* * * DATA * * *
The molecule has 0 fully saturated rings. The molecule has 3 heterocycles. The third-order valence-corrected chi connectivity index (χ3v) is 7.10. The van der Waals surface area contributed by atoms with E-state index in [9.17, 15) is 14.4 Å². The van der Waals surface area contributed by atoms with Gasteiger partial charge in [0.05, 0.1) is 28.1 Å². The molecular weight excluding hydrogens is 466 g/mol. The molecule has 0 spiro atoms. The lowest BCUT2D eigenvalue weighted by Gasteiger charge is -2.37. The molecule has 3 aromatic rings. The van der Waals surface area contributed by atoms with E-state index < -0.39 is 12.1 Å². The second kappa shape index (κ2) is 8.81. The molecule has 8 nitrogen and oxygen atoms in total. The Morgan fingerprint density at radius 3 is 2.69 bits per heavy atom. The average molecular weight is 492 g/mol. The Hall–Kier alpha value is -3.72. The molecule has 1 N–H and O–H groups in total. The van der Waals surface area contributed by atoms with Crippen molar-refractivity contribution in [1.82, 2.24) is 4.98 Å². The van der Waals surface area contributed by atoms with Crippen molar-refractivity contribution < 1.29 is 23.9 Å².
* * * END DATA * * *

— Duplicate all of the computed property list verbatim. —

The molecule has 0 fully saturated rings. The molecule has 3 heterocycles. The third-order valence-corrected chi connectivity index (χ3v) is 7.10. The van der Waals surface area contributed by atoms with E-state index in [9.17, 15) is 14.4 Å². The van der Waals surface area contributed by atoms with Gasteiger partial charge in [0.05, 0.1) is 28.1 Å². The molecular weight excluding hydrogens is 466 g/mol. The molecule has 0 spiro atoms. The lowest BCUT2D eigenvalue weighted by Gasteiger charge is -2.37. The molecule has 3 aromatic rings. The van der Waals surface area contributed by atoms with E-state index < -0.39 is 12.1 Å². The second kappa shape index (κ2) is 8.81. The molecule has 8 nitrogen and oxygen atoms in total. The Morgan fingerprint density at radius 3 is 2.69 bits per heavy atom. The average molecular weight is 492 g/mol. The Hall–Kier alpha value is -3.72. The molecule has 1 N–H and O–H groups in total. The van der Waals surface area contributed by atoms with Crippen molar-refractivity contribution in [1.82, 2.24) is 4.98 Å². The van der Waals surface area contributed by atoms with Crippen molar-refractivity contribution < 1.29 is 23.9 Å².